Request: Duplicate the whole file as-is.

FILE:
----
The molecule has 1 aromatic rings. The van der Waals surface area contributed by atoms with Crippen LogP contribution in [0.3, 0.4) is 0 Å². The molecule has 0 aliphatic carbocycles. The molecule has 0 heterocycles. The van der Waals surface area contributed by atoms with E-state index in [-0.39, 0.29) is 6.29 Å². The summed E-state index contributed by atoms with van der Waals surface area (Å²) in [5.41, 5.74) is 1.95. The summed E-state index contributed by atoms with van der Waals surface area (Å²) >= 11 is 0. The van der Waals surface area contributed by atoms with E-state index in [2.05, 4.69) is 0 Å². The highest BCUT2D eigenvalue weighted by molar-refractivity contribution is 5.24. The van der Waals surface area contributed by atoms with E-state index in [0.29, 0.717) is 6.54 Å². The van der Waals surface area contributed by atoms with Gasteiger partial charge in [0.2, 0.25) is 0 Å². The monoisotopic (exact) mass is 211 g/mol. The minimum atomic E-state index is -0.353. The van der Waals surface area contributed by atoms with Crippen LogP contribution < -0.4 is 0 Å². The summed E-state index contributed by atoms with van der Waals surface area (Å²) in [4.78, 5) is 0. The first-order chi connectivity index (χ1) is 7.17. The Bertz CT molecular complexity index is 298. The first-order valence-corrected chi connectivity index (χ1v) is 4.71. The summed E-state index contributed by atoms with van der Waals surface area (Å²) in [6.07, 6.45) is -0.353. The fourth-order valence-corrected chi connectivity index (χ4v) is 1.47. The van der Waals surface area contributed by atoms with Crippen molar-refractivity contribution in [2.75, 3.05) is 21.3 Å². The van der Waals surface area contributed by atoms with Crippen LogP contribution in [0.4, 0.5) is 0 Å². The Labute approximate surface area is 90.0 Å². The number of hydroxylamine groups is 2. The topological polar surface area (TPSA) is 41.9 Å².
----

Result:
The molecule has 1 aromatic rings. The van der Waals surface area contributed by atoms with Crippen LogP contribution in [0.3, 0.4) is 0 Å². The molecule has 0 aliphatic carbocycles. The molecule has 0 heterocycles. The van der Waals surface area contributed by atoms with E-state index in [-0.39, 0.29) is 6.29 Å². The summed E-state index contributed by atoms with van der Waals surface area (Å²) in [5.41, 5.74) is 1.95. The summed E-state index contributed by atoms with van der Waals surface area (Å²) >= 11 is 0. The van der Waals surface area contributed by atoms with E-state index in [2.05, 4.69) is 0 Å². The highest BCUT2D eigenvalue weighted by molar-refractivity contribution is 5.24. The van der Waals surface area contributed by atoms with E-state index in [0.29, 0.717) is 6.54 Å². The van der Waals surface area contributed by atoms with Gasteiger partial charge in [0.2, 0.25) is 0 Å². The monoisotopic (exact) mass is 211 g/mol. The minimum atomic E-state index is -0.353. The van der Waals surface area contributed by atoms with Crippen LogP contribution < -0.4 is 0 Å². The summed E-state index contributed by atoms with van der Waals surface area (Å²) in [4.78, 5) is 0. The first-order chi connectivity index (χ1) is 7.17. The Bertz CT molecular complexity index is 298. The first-order valence-corrected chi connectivity index (χ1v) is 4.71. The summed E-state index contributed by atoms with van der Waals surface area (Å²) in [6.07, 6.45) is -0.353. The fourth-order valence-corrected chi connectivity index (χ4v) is 1.47. The van der Waals surface area contributed by atoms with Crippen molar-refractivity contribution in [2.75, 3.05) is 21.3 Å². The van der Waals surface area contributed by atoms with Crippen LogP contribution in [0.4, 0.5) is 0 Å². The Labute approximate surface area is 90.0 Å². The number of hydroxylamine groups is 2. The topological polar surface area (TPSA) is 41.9 Å².